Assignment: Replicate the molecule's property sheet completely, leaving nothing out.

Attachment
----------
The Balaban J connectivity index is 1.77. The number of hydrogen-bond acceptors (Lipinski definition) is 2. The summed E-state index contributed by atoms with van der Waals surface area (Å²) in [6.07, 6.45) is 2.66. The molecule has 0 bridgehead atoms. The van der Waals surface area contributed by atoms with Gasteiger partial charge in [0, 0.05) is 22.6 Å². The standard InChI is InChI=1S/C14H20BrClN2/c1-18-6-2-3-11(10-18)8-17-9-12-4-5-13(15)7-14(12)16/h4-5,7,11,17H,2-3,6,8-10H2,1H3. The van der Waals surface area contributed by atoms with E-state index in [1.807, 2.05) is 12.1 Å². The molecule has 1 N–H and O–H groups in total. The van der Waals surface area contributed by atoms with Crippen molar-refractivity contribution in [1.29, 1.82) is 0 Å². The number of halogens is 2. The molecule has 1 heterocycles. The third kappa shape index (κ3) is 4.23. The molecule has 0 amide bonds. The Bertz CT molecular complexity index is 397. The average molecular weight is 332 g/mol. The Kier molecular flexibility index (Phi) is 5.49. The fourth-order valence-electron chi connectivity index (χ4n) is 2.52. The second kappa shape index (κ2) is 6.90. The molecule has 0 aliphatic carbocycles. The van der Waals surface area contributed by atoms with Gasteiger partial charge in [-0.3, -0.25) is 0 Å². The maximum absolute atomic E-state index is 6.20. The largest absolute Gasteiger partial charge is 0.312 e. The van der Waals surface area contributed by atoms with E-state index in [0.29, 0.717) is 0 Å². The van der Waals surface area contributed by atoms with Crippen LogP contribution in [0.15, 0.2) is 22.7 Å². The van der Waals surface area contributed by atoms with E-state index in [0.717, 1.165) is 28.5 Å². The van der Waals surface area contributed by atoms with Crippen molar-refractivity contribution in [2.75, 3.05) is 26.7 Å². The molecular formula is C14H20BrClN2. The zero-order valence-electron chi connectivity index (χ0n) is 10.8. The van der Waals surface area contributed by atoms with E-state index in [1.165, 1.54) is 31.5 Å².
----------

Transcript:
The Balaban J connectivity index is 1.77. The number of hydrogen-bond acceptors (Lipinski definition) is 2. The summed E-state index contributed by atoms with van der Waals surface area (Å²) in [6.07, 6.45) is 2.66. The molecule has 0 bridgehead atoms. The van der Waals surface area contributed by atoms with Gasteiger partial charge in [0, 0.05) is 22.6 Å². The standard InChI is InChI=1S/C14H20BrClN2/c1-18-6-2-3-11(10-18)8-17-9-12-4-5-13(15)7-14(12)16/h4-5,7,11,17H,2-3,6,8-10H2,1H3. The van der Waals surface area contributed by atoms with E-state index in [1.807, 2.05) is 12.1 Å². The molecule has 1 N–H and O–H groups in total. The van der Waals surface area contributed by atoms with Crippen molar-refractivity contribution in [1.29, 1.82) is 0 Å². The number of halogens is 2. The molecule has 1 heterocycles. The third kappa shape index (κ3) is 4.23. The molecule has 0 amide bonds. The Bertz CT molecular complexity index is 397. The average molecular weight is 332 g/mol. The Kier molecular flexibility index (Phi) is 5.49. The fourth-order valence-electron chi connectivity index (χ4n) is 2.52. The second kappa shape index (κ2) is 6.90. The molecule has 0 aliphatic carbocycles. The van der Waals surface area contributed by atoms with Gasteiger partial charge in [-0.3, -0.25) is 0 Å². The maximum absolute atomic E-state index is 6.20. The largest absolute Gasteiger partial charge is 0.312 e. The van der Waals surface area contributed by atoms with E-state index in [0.29, 0.717) is 0 Å². The van der Waals surface area contributed by atoms with Crippen LogP contribution in [0.15, 0.2) is 22.7 Å². The van der Waals surface area contributed by atoms with E-state index in [0.717, 1.165) is 28.5 Å². The van der Waals surface area contributed by atoms with Crippen molar-refractivity contribution in [2.75, 3.05) is 26.7 Å². The molecular formula is C14H20BrClN2. The zero-order valence-electron chi connectivity index (χ0n) is 10.8. The van der Waals surface area contributed by atoms with E-state index in [1.165, 1.54) is 31.5 Å².